The majority of gamma cameras use, as optics for collecting gamma photons, a collimator in the form of two cones opposite the apex or pinpoint hole.

This type of collimator provides a good compromise between the observation field and the resolution. However, due to its shape, it is relatively non-transparent to the gamma radiation, which sometimes leads to a lack of sensitivity. More specifically, it does not make it possible to simultaneously achieve a balance between the low detection limits and the rapid acquisition times.

One of the possible changes for correcting these defects and for increasing the dynamic range of the cameras is based on the use of coded masks in the place of the double-cone collimators. These are collimators comprising a plurality of transparent elements and a plurality of opaque elements, which make it possible to significantly increase the surface of the scintillator exposed directly to the gamma radiation. The signal received by the detector is modulated by the coded mask. These transparent and opaque elements must follow a specific arrangement. These collimators do not produce a direct image of the scene observed, but rather a “coded” image of the scene observed, which must then be mathematically processed so as to reconstruct a realistic image.

A gamma camera with a coded mask is described in the article “Development of Coded-Aperture Imaging with a Compact Gamma Camera” M. Gmar, O. Gal, C. Le Goaller, O. P. Ivanov, V. N. Potapov, V. E. Stepanov, F. Laine, F. Lamadie, IEEE Transactions on Nuclear Science, August 2004, volume 51, pages 1682 to 1687.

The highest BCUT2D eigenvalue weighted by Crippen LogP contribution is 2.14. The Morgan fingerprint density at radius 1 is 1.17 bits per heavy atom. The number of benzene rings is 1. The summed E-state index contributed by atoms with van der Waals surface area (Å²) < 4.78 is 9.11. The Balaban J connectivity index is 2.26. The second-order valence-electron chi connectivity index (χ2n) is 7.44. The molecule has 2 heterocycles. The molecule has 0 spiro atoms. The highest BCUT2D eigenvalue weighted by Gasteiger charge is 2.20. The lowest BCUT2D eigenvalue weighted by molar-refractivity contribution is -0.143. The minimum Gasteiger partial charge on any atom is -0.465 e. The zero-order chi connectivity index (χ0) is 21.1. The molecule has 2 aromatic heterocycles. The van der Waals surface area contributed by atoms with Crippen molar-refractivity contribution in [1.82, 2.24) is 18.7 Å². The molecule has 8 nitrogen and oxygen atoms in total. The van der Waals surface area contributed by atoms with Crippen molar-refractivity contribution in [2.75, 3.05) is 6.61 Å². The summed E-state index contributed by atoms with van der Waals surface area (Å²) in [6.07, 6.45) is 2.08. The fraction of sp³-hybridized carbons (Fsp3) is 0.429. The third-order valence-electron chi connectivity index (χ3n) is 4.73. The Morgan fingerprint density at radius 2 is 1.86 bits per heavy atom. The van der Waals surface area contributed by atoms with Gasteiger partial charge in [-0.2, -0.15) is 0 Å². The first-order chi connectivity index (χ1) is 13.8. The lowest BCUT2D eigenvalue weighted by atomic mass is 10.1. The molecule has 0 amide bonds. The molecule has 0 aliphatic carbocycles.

The masks used can be of the URA (Uniformly Redundant Array) masks, which take advantage of the tables of quadratic residues in which the two dimensions are two prime numbers that differ by two. Their derivatives, such as the HURA (Hexagonal URA) or the MURA (Modified URA) are also beneficial. The theory of URA coded masks was defined by E. E. Fenimore and T. M. Cannon in 1972. These masks can be used, as in FIG. 1A, in an extended mask configuration with a detector smaller than the mask. The mask is cyclic and comprises a basic pattern that is repeated a number of times, possibly partially. In the second possible configuration shown in FIG. 1B, the mask is smaller than the detector. This configuration is not advantageous because it requires the use of large bulky detectors, which is incompatible with compact gamma imaging. In these figures, reference 1 denotes the coded mask, reference 2 denotes the scintillator and reference 3 denotes the detector.

This coding technique has a defect that can cause location problems in certain configurations for coded masks with repetitive patterns. Indeed, there are two distinct areas in the field of view of the camera or of the detector, a total coding area referenced 10 in FIGS. 2A, 2B and a partial coding area referenced 20 in FIGS. 2A, 2B. These areas will hereinafter be referred to as a totally coded area and a partially coded area.

FIGS. 2A and 2B partially show a camera equipped with a coded mask 1. The detector 3 is placed opposite the coded mask 1.

The totally coded area 10 corresponds to a volume delimited by surfaces that come into contact with the edges opposite the detector 3 and the coded mask 1. These surfaces form an envelope 10.1 for the totally coded area.